Should You Get a Master’s Degree?
A master’s degree is awarded when you have completed a graduate-level program. Before you can enroll in a master’s degree, you must first earn a bachelor’s degree. Most master’s degree programs take two years of full-time study to complete. However, there are accelerated programs that can be completed in a shorter time.
There are many different reasons to consider earning a master’s degree.
- Advance your employment
- Earn more money
- Work in research
- Obtain a PhD
Will a master’s degree get what you are looking for? If you increase your education will you reach your career goals?
Certainly, anyone with advanced education has added potential to achieve more. However, some tend to get their master’s degree for the wrong reasons. Here are some examples of the wrong reasons:
You have obtained a bachelor’s degree and cannot find an entry-level job.
This example is too common. Recent graduates feel the burden of the job search and decide to invest more time and money into their education. The truth is… Once you complete your master’s degree you are competing for the same job as others with a bachelor’s degree and likely paid the same. Why? You don’t have any experience. Try addressing your career goals. What type of engineer do you want to be? What are your passions? Do your goals require a master’s degree?
You are stuck in your current position and want to move up the ladder.
Essentially, there is nothing wrong with this approach unless you fail to ask your employer. Many professionals obtain a master’s degree without determining if it will help your advancement. Ask your company for assistance. They will appreciate your effort to continue your education—and may pay for you to do so. It’s well worth the conversation, and often companies have allocated money for their employees’ continued education. If not, take a deep look into your career goals. Is it necessary to have a master’s degree to obtain those goals?
You want a different job.
When I speak to professional that are dissatisfied with their current role they often ask, “Should I get a master’s degree?” My response, “Will a master’s degree allows you to obtain your career goals?” The question often befuddles engineers. Why? They haven’t addressed the problems with their current situation, an alternative solution, or even spent time to find their goals.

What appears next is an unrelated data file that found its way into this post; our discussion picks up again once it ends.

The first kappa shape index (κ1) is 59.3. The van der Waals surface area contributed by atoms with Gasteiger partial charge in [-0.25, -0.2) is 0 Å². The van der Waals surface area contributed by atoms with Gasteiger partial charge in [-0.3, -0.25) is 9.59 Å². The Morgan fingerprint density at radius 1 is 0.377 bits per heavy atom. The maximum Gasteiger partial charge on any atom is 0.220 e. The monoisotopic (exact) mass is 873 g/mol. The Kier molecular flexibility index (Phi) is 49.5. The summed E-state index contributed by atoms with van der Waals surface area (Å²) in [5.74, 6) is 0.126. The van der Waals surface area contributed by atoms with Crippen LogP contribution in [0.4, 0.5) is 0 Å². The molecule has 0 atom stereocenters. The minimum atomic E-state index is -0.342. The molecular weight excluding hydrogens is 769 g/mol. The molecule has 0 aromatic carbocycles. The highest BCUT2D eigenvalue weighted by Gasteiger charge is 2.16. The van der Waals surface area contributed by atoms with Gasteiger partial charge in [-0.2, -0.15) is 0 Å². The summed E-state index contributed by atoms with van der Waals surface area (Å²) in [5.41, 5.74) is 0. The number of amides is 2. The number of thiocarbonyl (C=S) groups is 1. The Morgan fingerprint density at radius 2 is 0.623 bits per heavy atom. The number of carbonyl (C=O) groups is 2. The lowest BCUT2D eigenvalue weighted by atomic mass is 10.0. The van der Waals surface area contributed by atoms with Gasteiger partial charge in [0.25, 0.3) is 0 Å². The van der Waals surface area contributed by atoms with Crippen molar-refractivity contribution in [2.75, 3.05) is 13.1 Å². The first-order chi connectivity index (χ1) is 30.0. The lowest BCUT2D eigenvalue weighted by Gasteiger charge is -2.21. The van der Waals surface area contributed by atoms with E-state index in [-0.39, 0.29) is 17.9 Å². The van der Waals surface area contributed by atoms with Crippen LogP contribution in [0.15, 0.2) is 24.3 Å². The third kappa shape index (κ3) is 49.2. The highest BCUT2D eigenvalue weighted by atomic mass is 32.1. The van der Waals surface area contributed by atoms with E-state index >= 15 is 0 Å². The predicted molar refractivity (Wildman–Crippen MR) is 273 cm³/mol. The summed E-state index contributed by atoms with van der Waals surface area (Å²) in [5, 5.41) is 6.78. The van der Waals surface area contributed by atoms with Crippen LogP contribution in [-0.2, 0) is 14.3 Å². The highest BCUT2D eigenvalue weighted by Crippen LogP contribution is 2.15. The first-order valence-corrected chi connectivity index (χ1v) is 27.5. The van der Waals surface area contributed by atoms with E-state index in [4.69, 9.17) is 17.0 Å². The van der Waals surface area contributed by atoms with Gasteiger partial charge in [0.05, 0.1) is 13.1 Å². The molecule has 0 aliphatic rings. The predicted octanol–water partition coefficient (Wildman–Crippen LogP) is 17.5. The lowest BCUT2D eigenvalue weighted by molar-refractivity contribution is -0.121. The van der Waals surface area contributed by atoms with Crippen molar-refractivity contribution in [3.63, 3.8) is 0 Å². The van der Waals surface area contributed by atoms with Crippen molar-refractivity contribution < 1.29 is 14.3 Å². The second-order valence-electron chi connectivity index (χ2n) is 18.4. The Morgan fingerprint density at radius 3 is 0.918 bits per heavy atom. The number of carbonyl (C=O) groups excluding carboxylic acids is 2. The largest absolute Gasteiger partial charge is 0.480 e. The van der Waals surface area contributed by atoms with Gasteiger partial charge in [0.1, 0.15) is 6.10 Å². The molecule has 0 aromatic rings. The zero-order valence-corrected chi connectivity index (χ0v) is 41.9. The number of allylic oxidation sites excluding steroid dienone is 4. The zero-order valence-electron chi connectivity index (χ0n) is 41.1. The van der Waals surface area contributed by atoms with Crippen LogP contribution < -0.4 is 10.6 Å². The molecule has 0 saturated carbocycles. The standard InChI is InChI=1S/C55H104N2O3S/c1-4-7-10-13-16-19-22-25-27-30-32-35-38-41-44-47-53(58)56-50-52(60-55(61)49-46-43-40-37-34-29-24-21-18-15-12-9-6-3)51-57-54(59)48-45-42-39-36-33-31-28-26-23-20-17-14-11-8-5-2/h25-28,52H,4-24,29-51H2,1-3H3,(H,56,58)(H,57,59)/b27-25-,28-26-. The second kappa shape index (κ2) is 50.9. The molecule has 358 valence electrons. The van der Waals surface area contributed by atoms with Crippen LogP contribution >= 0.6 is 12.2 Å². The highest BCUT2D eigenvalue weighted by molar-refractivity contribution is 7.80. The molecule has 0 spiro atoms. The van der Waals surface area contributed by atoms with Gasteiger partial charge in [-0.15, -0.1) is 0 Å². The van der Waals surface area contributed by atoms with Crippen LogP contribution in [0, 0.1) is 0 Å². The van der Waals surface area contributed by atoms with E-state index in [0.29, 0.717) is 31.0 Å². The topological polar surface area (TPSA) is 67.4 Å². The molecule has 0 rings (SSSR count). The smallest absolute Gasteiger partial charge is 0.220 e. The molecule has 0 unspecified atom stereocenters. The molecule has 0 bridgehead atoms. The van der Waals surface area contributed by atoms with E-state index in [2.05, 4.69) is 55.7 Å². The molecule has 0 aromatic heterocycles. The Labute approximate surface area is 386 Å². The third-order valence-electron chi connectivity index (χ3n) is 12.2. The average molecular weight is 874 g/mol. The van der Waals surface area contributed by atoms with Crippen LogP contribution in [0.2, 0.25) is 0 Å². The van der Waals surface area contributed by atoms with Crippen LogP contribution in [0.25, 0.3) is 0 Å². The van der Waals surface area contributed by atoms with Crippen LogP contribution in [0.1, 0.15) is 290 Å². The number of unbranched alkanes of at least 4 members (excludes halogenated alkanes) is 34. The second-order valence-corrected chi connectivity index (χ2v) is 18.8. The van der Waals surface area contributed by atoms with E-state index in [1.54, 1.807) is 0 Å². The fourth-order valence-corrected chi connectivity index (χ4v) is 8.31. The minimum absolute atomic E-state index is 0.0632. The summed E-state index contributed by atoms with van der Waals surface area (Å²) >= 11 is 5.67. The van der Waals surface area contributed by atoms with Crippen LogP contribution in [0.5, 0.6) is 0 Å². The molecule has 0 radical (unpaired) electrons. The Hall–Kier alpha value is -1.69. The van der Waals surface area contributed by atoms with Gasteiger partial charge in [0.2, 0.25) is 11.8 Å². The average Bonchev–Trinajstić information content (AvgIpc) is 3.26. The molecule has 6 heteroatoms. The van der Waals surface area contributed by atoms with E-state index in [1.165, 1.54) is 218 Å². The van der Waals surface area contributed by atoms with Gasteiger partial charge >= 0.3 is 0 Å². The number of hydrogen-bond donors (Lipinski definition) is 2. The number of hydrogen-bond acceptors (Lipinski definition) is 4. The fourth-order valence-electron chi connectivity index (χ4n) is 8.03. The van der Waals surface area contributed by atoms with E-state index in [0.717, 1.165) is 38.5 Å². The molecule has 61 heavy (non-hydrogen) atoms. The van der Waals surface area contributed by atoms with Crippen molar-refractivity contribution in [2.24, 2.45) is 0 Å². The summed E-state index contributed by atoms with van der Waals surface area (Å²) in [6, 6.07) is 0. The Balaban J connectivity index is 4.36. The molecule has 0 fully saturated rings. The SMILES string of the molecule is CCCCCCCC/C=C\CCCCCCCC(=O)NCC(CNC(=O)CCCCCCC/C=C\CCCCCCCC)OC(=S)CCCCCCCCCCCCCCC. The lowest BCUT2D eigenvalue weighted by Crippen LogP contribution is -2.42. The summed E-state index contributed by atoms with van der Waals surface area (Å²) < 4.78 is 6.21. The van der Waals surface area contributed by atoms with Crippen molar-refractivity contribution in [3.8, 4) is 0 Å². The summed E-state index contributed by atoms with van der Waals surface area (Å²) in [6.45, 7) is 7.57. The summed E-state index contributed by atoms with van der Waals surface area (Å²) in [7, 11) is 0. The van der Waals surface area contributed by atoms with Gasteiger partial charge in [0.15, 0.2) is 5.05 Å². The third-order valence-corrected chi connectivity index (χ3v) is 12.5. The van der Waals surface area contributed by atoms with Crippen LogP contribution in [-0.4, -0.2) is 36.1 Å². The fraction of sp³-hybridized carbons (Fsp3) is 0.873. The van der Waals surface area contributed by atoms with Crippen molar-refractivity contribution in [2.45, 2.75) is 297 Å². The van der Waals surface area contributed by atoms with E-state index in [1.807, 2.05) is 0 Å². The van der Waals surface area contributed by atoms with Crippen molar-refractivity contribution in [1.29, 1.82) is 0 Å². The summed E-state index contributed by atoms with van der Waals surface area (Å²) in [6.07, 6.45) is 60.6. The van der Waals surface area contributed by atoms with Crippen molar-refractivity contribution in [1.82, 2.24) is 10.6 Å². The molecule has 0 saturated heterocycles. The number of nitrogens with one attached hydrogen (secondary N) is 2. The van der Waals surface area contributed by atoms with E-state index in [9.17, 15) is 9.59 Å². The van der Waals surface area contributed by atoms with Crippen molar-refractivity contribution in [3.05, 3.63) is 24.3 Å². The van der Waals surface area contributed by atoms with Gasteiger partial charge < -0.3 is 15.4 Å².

How do you decide?
Prior to enrolling in a master’s degree program ask yourself the following questions:
- Does it align with my career goals?
- Does it align with an opportunity?
- Is it a personal goal?
If the answer to any of these questions is yes, go for it, but be cautious. An advanced degree will help you obtain the knowledge and skills for career advancement, but it’s up to you how you use them.
How to Choose a Program
Finding a master’s degree program can be difficult. There are thousands of schools offering even more specialized programs. Consider the following when choosing a program:
- Cost: How much is tuition? How do they compare? Can you get financial aid?
- Location: Online or in class? Close to home?
- Selectivity: How many students are accepted each year? Do you meet the admissions requirements? Do you need to take the Graduate Record Examinations?
- Accreditation: Is the school accredited. If so, by whom?
- Specialties: Does the school specialize in a field you work or want to work in?
- Career services: Does the school help you get an internship while you are in school or a job after graduation.
- Curriculum: What will you learn? How will it prepare you to achieve your goals?
- Faculty reputation: Who teaches the classes? Are they leaders in their field?
- Program reputation: What do employers and recruiters think of this school?
Tell me your thoughts below.
Check out these articles: